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      Download the Game Design and Indie Game Marketing Freebook   07/19/17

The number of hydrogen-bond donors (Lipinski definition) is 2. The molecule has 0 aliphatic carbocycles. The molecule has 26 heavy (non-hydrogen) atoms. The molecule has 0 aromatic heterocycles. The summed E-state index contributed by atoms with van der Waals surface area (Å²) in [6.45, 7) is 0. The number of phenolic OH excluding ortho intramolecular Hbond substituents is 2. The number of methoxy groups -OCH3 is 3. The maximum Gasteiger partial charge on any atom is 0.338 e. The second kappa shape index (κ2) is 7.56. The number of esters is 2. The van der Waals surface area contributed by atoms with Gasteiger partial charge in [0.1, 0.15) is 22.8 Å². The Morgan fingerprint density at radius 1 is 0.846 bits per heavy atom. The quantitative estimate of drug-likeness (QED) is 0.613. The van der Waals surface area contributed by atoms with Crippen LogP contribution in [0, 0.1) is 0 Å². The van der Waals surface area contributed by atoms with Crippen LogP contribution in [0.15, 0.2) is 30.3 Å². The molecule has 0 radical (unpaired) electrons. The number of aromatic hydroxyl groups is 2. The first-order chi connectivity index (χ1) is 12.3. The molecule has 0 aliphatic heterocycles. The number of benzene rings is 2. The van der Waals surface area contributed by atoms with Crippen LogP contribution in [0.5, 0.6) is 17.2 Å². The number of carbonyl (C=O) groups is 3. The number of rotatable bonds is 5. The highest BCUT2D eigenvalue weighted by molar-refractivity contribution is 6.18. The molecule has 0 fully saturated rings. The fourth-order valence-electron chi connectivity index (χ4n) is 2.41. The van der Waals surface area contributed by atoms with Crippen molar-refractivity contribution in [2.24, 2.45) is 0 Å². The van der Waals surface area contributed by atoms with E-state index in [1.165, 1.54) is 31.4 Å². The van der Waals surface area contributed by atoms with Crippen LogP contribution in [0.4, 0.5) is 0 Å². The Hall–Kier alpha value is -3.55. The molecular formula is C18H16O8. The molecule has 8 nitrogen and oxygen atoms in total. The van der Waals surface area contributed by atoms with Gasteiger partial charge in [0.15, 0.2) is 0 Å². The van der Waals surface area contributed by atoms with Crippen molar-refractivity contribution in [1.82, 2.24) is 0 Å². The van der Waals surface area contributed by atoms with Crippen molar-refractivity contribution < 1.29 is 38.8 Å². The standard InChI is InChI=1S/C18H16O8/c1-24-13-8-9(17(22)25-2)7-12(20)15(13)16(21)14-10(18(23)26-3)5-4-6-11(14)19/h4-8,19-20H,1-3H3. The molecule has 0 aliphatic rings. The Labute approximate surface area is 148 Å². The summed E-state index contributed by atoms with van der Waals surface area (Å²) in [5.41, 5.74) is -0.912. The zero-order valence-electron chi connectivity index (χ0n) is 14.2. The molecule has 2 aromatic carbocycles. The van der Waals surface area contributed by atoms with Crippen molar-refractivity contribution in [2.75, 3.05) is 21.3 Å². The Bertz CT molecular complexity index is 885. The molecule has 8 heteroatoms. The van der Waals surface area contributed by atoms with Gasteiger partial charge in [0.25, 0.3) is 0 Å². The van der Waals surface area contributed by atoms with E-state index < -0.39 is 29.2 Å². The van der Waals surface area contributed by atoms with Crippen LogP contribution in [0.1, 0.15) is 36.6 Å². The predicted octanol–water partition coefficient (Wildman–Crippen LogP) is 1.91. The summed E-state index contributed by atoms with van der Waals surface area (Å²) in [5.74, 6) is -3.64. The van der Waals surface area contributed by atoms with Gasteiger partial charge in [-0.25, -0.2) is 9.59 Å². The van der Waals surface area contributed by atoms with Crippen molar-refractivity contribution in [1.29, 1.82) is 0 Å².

GameDev.net and CRC Press have teamed up to bring a free ebook of content curated from top titles published by CRC Press. The freebook, Practices of Game Design & Indie Game Marketing, includes chapters from The Art of Game Design: A Book of Lenses, A Practical Guide to Indie Game Marketing, and An Architectural Approach to Level Design. The GameDev.net FreeBook is relevant to game designers, developers, and those interested in learning more about the challenges in game development. We know game development can be a tough discipline and business, so we picked several chapters from CRC Press titles that we thought would be of interest to you, the GameDev.net audience, in your journey to design, develop, and market your next game. The free ebook is available through CRC Press by clicking here. The Curated Books The Art of Game Design: A Book of Lenses, Second Edition, by Jesse Schell Presents 100+ sets of questions, or different lenses, for viewing a game’s design, encompassing diverse fields such as psychology, architecture, music, film, software engineering, theme park design, mathematics, anthropology, and more. Written by one of the world's top game designers, this book describes the deepest and most fundamental principles of game design, demonstrating how tactics used in board, card, and athletic games also work in video games. It provides practical instruction on creating world-class games that will be played again and again. View it here. A Practical Guide to Indie Game Marketing, by Joel Dreskin Marketing is an essential but too frequently overlooked or minimized component of the release plan for indie games. A Practical Guide to Indie Game Marketing provides you with the tools needed to build visibility and sell your indie games. With special focus on those developers with small budgets and limited staff and resources, this book is packed with tangible recommendations and techniques that you can put to use immediately. As a seasoned professional of the indie game arena, author Joel Dreskin gives you insight into practical, real-world experiences of marketing numerous successful games and also provides stories of the failures. View it here. An Architectural Approach to Level Design This is one of the first books to integrate architectural and spatial design theory with the field of level design. The book presents architectural techniques and theories for level designers to use in their own work. It connects architecture and level design in different ways that address the practical elements of how designers construct space and the experiential elements of how and why humans interact with this space. Throughout the text, readers learn skills for spatial layout, evoking emotion through gamespaces, and creating better levels through architectural theory. View it here. Learn more and download the ebook by clicking here. Did you know? GameDev.net and CRC Press also recently teamed up to bring GDNet+ Members up to a 20% discount on all CRC Press books. Learn more about this and other benefits here.